Chapter 5 – Project Life Cycle, Scope, Charters, Proposals
Phase 2: Project Planning
After the project has been defined and the project team has been appointed, you are ready to enter the second phase in the project management life cycle: the detailed project planning phase.
Project planning is at the heart of the project life cycle and tells everyone involved where you’re going and how you’re going to get there. The planning phase is when the project plans are documented, the project deliverables and requirements are defined, and the project schedule is created. It involves creating a set of plans to help guide your team through the implementation and closure phases of the project. The plans created during this phase will help you manage time, cost, quality, changes, risk, and related issues. They will also help you control staff and external suppliers to ensure that you deliver the project on time, within budget, and within schedule.
The project planning phase is often the most challenging phase for a project manager, as you need to make an educated guess about the staff, resources, and equipment needed to complete your project. You may also need to plan your communications and procurement activities, as well as contract any third-party suppliers. The purpose of the project planning phase is to:
- Establish business requirements
- Establish cost, schedule, list of deliverables, and delivery dates
- Establish resources plans
- Obtain management approval and proceed to the next phase
Merriam-Webster’s definition of planning is “the act or process of making a plan to achieve or do something” (Merriam-Webster, n.d.) This suggests that the ultimate goal of planning is the plan itself. It also presumes that once a plan has been formulated, you only need to follow the plan to achieve the desired outcome. That’s fine for ordinary conversation. But when we begin to think about living order project planning, a more expansive understanding of the nature of planning emerges. In living order, planning is a process that prepares the project team to respond to events as they actually unfold. The whole point of planning is to develop strategies to manage the:
- Changes to scope
- Stakeholder engagement
Planning results in a plan, but the plan is not an end in itself. Rather, a plan is a strategic framework for the scheduling and execution of a project. It’s only useful if it includes the information team members require to begin moving forward. And it only remains useful if team members modify the plan as they learn the following about the project:
- Key constraints such as the timeline, cost, and functional requirements.
- Information on project system issues, such as workflow and milestones, which provides a broad look at the project as a whole.
- Plans for periodic check-ins that allow participants and leadership to re-evaluate the project and its original assumptions
Die-hard geometric order planners take a deterministic approach, labouring under the false notion that once everyone agrees on a plan, the plan itself determines what comes next. Indeed, it is tempting to think you can nail down every detail at the beginning of a project and then get going without looking back. But effective living order planners understand that, especially early in a project, these details are nearly always provisional and subject to change. Thus, effective living order planners stand ready to alter their plans in response to what they learn in changing conditions. They also understand that the context in which a project unfolds has varying levels of detail and variability, with potentially thousands of decisions made over the project’s life cycle.
As Alexander Laufer and Gregory Howell explained in an article for Project Management Journal, a project leader’s work is founded in uncertainty (Howell et al., 1993). Uncertainty is not an exceptional state in an otherwise predictable process of work, they argue. Instead, it is a permanent feature of modern work. What’s more, the longer the time between planning and implementation, the higher the uncertainty surrounding individual activities. Naturally, the higher the uncertainty in a project, the more difficult it is to plan and the less effective the plans will be at articulating actions and outcomes. Finally, they emphasize that no amount of planning can eliminate the variability intrinsic to the work of a complex project.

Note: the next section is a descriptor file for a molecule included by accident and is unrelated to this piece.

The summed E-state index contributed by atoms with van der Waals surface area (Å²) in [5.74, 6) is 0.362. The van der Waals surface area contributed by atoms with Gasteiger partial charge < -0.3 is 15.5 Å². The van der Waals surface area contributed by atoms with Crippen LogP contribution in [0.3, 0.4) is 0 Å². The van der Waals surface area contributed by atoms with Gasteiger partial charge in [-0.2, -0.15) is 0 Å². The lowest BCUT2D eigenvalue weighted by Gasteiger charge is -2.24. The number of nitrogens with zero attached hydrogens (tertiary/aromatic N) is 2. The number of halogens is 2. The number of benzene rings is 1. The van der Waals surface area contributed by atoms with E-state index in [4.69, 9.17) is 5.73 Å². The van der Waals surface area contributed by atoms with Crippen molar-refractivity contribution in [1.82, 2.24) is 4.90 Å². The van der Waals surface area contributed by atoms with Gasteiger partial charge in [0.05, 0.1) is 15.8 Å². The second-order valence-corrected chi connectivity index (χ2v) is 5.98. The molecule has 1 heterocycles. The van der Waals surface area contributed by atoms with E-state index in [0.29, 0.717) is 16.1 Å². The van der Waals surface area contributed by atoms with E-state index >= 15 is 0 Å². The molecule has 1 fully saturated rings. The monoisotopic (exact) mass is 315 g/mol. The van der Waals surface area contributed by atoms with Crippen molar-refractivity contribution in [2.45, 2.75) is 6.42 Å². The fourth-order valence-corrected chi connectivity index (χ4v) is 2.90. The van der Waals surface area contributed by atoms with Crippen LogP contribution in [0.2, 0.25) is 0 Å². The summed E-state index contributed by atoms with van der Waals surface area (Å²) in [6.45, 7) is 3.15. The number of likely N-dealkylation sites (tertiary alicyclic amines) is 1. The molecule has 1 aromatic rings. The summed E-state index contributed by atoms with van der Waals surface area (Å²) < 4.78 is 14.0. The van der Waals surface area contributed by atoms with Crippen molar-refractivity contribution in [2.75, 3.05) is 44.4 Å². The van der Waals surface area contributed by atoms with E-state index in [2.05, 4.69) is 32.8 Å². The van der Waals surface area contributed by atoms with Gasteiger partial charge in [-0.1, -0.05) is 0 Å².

Think about a time you planned a project. We have all planned projects, whether big or small. Perhaps a trip? a wedding? painting your bedroom? building a patio? When we plan a project, in our minds, we all put together a plan. Have you ever used any of the planning strategies above before you started your project? Example: cost it out, decide who will help you decide how much money you want to spend. Everyone has designed a project at some point in their lives. This form of designing projects is just more formal.
Human Resources and the Planning Phase
The Planning Phase makes sure everyone involved is available for tasks and that everyone is working together to move forward on the work to be completed. Human Resources Specialists can help the Project Manager and the team define all the facets of staffing for the projects. These can include:
Time requirements for team members to complete specific tasks on the project?
Human Resources can assist the team in designing a chronological chart with time frames. Sometimes, a Gantt Chart is developed. This is a bar chart that shows a project schedule, showing the dependency relationship between tasks and the current status of the project. The Gantt Chart shows the start and finish dates, with names and tasks included on the chart.
There is software available for this type of planning that could include training, qualifications, and attendance. Or, Human Resources can create templates or Word documents including the key aspects required in the planning.
Does everyone have all the skills required? If not, help them develop the skills.
The skills for team members would be established before employees/consultants are hired for the positions. However, the team needs to have job descriptions and specifications to help guide their work. Also, team member’s skills may overlap, and to avoid conflict, the team’s skills are defined in their roles (who will do what?) to avoid duplication.
What is the onboarding plan to bring the team together?